It’s dawn, 28 days since the COVID-19 shutdown orders were issued in the Bay Area. Or maybe it’s day 29? I lose track. Time has assumed an altogether different shape and feel. We seem to have a lot of it on our hands these days, yet how much we have left is unsure.
At the moment, new daylight is just starting to scatter the darkness of night. It appears as if the sun will rise for another day. That’s good.
Ian Curtis of Joy Division screams through my headphones: “Isolation, isolation, isolation.” KALX always seems to know the right song to play, even when the broadcast has been pre-recorded due to the shelter-in-place order. How did they know?
I walk the streets of Berkeley — through the nice neighborhood near the UC campus, close to where I was born and grew up. Emptied of students and full of discarded rubber gloves, my hometown is still and spooky. Birds and squirrels have the run of the place. All the din and hustle of human enterprise has been replaced by the silent, albeit happy, hieroglyphs left on the ground by kids who have chalked up the sidewalk with courageous words of hope, written in pastel colors.
“We have never been so far apart and so close together!” “Go Berkeley! Go World,” “Love is Love,” “WE GOT THIS!” and “Namaste.” Children know the wisdom of joy at play.
As the sun rises, I cross paths with a few masked joggers and dog-walkers. We all do a polite dance around each other, creating a safe distance and smiling with our eyes over our masks.
Here we are, doing our best not to breathe the same air as each other as we aim to outsmart this virus. We know better than to wage war on it — that would be crazy. It’s better that we retreat to our own private corners, wash our hands and wait this one out.
But what about those of us, who, like me, don’t have a private corner?
For me and thousands of others who rough it on the streets of the Bay Area, social distancing seems old hat. We are used to people averting their gaze and giving us a wide berth when we pass them on the street. We have already lost our jobs and have lived for some time with little or no money. We have become all too familiar with losing loved ones suddenly — from sickness, or the violence that attends poverty. Still, we never get used to it.
I have a great deal of empathy for people, who, in the face of this pandemic, are confronting the kind of fears that we in the homeless community know all too well.
To the newly minted homeless person emerging in the wake of this crisis — and I fear there could be many — I say this: you are not alone.
We are all going through some version of the same thing. Reach out. Ask for help. This experience is traumatic and trauma leaves a mark. We are blessed in the Bay Area to have a wealth of support groups, mental health professionals, advocacy organizations, food pantries, housing navigators, spiritual communities and work-experience initiatives that are here to help. Seek them out.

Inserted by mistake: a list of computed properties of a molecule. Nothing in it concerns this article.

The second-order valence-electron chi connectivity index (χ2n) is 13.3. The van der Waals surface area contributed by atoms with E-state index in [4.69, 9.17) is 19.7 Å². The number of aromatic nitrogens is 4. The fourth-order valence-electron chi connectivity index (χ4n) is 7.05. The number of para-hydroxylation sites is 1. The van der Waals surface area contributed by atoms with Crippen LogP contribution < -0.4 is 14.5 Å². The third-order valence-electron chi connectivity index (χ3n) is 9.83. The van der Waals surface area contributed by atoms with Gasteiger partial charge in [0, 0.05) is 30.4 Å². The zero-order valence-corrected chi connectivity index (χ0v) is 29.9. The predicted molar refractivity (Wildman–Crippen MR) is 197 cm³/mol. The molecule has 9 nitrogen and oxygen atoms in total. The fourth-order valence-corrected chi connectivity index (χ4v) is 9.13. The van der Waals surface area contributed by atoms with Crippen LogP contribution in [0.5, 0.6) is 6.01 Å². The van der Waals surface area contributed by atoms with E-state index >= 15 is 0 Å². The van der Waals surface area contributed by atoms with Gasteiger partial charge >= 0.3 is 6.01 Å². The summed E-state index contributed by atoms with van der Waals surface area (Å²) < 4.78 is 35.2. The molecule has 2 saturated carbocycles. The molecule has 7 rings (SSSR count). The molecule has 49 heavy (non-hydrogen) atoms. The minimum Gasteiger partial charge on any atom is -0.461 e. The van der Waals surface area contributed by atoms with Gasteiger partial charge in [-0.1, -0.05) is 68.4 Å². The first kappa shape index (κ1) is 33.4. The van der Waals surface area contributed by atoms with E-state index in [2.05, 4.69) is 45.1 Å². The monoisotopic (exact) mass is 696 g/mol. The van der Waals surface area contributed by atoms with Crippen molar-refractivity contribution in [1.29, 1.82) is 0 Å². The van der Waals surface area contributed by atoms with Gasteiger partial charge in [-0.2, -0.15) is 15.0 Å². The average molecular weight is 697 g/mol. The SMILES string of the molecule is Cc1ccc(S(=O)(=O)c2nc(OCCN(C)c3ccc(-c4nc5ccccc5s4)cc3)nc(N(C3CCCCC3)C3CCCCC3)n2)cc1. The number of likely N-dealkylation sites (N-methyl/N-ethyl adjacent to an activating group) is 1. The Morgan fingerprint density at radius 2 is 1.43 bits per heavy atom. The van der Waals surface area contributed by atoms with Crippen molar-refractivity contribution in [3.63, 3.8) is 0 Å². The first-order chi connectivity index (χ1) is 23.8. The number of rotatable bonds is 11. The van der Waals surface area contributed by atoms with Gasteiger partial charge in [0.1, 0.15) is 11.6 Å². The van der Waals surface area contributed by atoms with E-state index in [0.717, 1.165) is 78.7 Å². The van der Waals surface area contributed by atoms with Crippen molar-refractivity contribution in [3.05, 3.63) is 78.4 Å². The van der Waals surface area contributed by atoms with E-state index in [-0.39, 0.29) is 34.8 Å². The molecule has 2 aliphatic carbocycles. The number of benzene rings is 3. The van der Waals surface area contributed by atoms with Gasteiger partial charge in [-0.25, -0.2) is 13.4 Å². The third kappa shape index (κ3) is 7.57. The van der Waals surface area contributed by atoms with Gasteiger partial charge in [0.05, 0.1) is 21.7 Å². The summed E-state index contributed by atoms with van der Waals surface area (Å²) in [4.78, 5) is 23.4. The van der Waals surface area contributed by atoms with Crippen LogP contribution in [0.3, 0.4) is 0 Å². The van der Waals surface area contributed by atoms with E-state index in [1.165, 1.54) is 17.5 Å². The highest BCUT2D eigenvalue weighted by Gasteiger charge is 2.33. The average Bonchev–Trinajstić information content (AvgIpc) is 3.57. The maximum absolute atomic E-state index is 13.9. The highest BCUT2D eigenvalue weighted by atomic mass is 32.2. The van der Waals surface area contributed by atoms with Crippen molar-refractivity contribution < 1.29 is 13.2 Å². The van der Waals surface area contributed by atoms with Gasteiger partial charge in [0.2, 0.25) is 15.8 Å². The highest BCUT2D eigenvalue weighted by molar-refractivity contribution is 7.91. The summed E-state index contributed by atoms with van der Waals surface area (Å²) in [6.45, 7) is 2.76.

It’s also important to practice both physical and mental self-care. Do not beat yourself up — the circumstances are already hard enough. You are the only vehicle at your disposal capable of transporting yourself from this difficult place to your happy place. Maintain your vehicle and stay the course.
My great grandfather, who also grew up in the Bay Area, lived through the 1906 earthquake, World War I, and “the Spanish Flu.” He went on to raise a family through The Great Depression and World War II. He was the embodiment of strength in the face of adversity. He showed me and generations of my family how to endure through thick and thin and to find joy in the simple wonder of being alive.
We will make it through this, my great grandfather is proof positive of that. And things will change. Maybe that is the point. Maybe change is necessary in a world where healthcare workers lack health insurance, where we can make enough scratchers to wallpaper infinity but can’t produce enough masks to protect the doctors and nurses who are willing to risk their lives to save ours. Where so many people are just one paycheck away from homelessness, which I can assure you, is as dangerous to a healthy society as COVID-19 could ever be.
The writing’s on the sidewalk: “Namaste.” The word was once explained to me by a Hindustani Sadhu who, incidentally, kept no home as a matter of spiritual conviction: “The Divine in me recognizes the Divine in you.”
Perhaps we should all follow that sign and walk that way. Surely, that is the way home.
Quarantine Thoughts is an ongoing personal essay series focused on how the coronavirus, social distancing mandates and the economic fallout of COVID-19 is impacting locals. Read more essays here.